The Russell Library, Maynooth

For those of you who like lovely old libraries filled with lovely old books, here’s a picture of the Russell Library, which is on the South Campus of Maynooth University:

Library Picture

According to the website:

The Russell Library houses the historical collections of St Patrick’s College, Maynooth which was founded in 1795 as a seminary for the education of Irish priests. The reading room was designed by renowned British architect and designer Augustus Welby Northmore Pugin (1812-1852) and completed in the year 1861. The Russell Library contains approximately 34,000 printed works dating from the 16th to the mid-19th century across a range of subjects including: theology, mathematics, science, geography and history. Other important collections include: medieval and Gaelic manuscripts, archival material and incunabula (pre-1501 printing).


8 Responses to “The Russell Library, Maynooth”

  1. That does look like a rather nice library. One of the things I miss about my previous academic existence is going into old and/or beautiful libraries to look at manuscripts.

    • telescoper Says:

      It’s a fine very library, but one problem with it is that there’s no wheelchair access: you have to go up four flights of stairs to get in.

      • This is true of a lot of the older research libraries, and it sucks.

      • telescoper Says:

        I’m not making excuses but you can see this modifying that particular building for disabled access would be very difficult (and probably expensive). It should still be done though.

      • There was a most terrific row at Cambridge about ten years ago about modifying the Common Room in the Old Schools for step-free access. If it’s going to remain a working building, the modifications need to be done, and they will be expensive. Hopefully, though, Maynooth will not end up in the mess Cambridge did.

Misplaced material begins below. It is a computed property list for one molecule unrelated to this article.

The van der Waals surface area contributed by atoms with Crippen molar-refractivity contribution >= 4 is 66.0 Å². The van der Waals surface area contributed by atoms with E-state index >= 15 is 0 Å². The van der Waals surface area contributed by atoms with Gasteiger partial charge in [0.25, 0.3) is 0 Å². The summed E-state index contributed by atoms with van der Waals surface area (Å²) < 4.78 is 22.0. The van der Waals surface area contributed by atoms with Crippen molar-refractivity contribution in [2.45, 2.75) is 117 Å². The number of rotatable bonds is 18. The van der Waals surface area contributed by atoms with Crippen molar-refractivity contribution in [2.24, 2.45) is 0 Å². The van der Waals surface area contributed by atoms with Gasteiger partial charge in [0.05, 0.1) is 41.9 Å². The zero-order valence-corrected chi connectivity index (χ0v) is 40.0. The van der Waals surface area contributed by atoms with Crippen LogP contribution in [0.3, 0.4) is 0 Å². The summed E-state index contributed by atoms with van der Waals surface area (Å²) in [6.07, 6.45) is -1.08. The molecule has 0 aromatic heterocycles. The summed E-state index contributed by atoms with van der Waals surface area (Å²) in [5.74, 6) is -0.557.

I’m not at all sure what it’s like to access the Bodleian if you can’t use steps. I don’t even know if it’s possible to visit Duke Humfrey’s library if you can’t manage steps. (It’s a beautiful library, a privilege to have worked there, looking at stuff from the year 750.)

        The benefit of working in a nice new astrophysics building in Cambridge is that they have actually thought about access a lot more – ground floor is all step-free, disabled bathroom has plenty of room for manoevering a wheelchair or scooter, etc. If only they’d put air-conditioning in!

      • telescoper Says:

        New buildings are required to take these things into consideration – I was on two major project boards at Sussex, and I can tell you it is taken very seriously. It may take a lot of time in planning, but it’s much cheaper to design disabled access into a building than modify it later.

        The 19th Century Queen’s Building (in which Physics & Astronomy at Cardiff) is located is not very accessible and neither is the Pevensey building in which I was located at Sussex, and that was built in the 1960s.

  2. Miss Lemon Says:

    It looks absolutely splendid. As a librarian by trade, I could happily lose myself in there. AWN Pugin accomplished so much in such a short life. When head girl back in the mid 70s, I was fortunate enough to do a reading at a mass held in St Chad’s, Birmingham (in the real Midlands) – one of Pugin’s many creations.

    For those who might be interested, you can stay in not one, not two, but three of his buildings – The Grange and St Edward’s Presbytery in Ramsgate and Oxenford Gatehouse in Elstead, Surrey.

    • telescoper Says:

      Pugin designed three sides of what is now called St Mary’s Quadrangle (the Russell Library is in one of the buildings he designed). The fourth side is St Patrick’s House, which I stayed in (briefly) last December.

      All of this was completed after Pugin’s death in 1852. He was only 40 when he died. The cause of his death is uncertain, but he seems to have experienced some sort of breakdown that required him to be committed to an asylum (actually the infamous `Bedlam’) for some time before he died. Some have speculated that the underlying cause was hyperthyroidism, others that he was suffering from syphilis.

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